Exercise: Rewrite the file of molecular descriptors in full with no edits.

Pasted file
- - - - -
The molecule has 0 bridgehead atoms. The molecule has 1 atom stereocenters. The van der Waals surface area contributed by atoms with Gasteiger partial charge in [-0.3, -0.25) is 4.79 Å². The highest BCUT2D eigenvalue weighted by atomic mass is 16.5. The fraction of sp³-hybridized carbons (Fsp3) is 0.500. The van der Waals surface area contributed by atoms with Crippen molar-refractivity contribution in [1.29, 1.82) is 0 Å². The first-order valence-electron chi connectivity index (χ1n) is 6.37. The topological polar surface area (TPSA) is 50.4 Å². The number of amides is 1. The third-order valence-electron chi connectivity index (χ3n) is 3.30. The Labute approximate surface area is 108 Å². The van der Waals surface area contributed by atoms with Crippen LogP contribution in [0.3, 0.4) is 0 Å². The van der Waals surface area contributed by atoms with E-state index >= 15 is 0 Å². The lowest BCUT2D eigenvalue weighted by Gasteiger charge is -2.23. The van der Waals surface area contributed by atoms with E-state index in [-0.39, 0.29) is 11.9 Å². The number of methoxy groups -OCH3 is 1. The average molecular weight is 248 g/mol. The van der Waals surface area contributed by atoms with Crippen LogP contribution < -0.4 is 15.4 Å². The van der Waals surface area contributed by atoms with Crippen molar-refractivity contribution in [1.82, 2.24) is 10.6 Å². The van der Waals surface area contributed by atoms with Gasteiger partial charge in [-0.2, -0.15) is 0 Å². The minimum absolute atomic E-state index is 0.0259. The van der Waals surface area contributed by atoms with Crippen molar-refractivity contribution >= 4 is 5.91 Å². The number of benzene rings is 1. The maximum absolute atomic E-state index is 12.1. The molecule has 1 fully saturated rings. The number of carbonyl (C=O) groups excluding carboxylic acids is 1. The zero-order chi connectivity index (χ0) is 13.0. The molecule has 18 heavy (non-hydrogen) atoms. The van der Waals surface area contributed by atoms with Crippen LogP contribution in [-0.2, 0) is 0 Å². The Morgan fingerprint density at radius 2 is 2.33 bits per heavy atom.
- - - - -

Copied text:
The molecule has 0 bridgehead atoms. The molecule has 1 atom stereocenters. The van der Waals surface area contributed by atoms with Gasteiger partial charge in [-0.3, -0.25) is 4.79 Å². The highest BCUT2D eigenvalue weighted by atomic mass is 16.5. The fraction of sp³-hybridized carbons (Fsp3) is 0.500. The van der Waals surface area contributed by atoms with Crippen molar-refractivity contribution in [1.29, 1.82) is 0 Å². The first-order valence-electron chi connectivity index (χ1n) is 6.37. The topological polar surface area (TPSA) is 50.4 Å². The number of amides is 1. The third-order valence-electron chi connectivity index (χ3n) is 3.30. The Labute approximate surface area is 108 Å². The van der Waals surface area contributed by atoms with Crippen LogP contribution in [0.3, 0.4) is 0 Å². The van der Waals surface area contributed by atoms with E-state index >= 15 is 0 Å². The lowest BCUT2D eigenvalue weighted by Gasteiger charge is -2.23. The van der Waals surface area contributed by atoms with E-state index in [-0.39, 0.29) is 11.9 Å². The number of methoxy groups -OCH3 is 1. The average molecular weight is 248 g/mol. The van der Waals surface area contributed by atoms with Crippen LogP contribution < -0.4 is 15.4 Å². The van der Waals surface area contributed by atoms with Crippen molar-refractivity contribution in [1.82, 2.24) is 10.6 Å². The van der Waals surface area contributed by atoms with Gasteiger partial charge in [-0.2, -0.15) is 0 Å². The minimum absolute atomic E-state index is 0.0259. The van der Waals surface area contributed by atoms with Crippen molar-refractivity contribution >= 4 is 5.91 Å². The number of benzene rings is 1. The maximum absolute atomic E-state index is 12.1. The molecule has 1 fully saturated rings. The number of carbonyl (C=O) groups excluding carboxylic acids is 1. The zero-order chi connectivity index (χ0) is 13.0. The molecule has 18 heavy (non-hydrogen) atoms. The van der Waals surface area contributed by atoms with Crippen LogP contribution in [-0.2, 0) is 0 Å². The Morgan fingerprint density at radius 2 is 2.33 bits per heavy atom.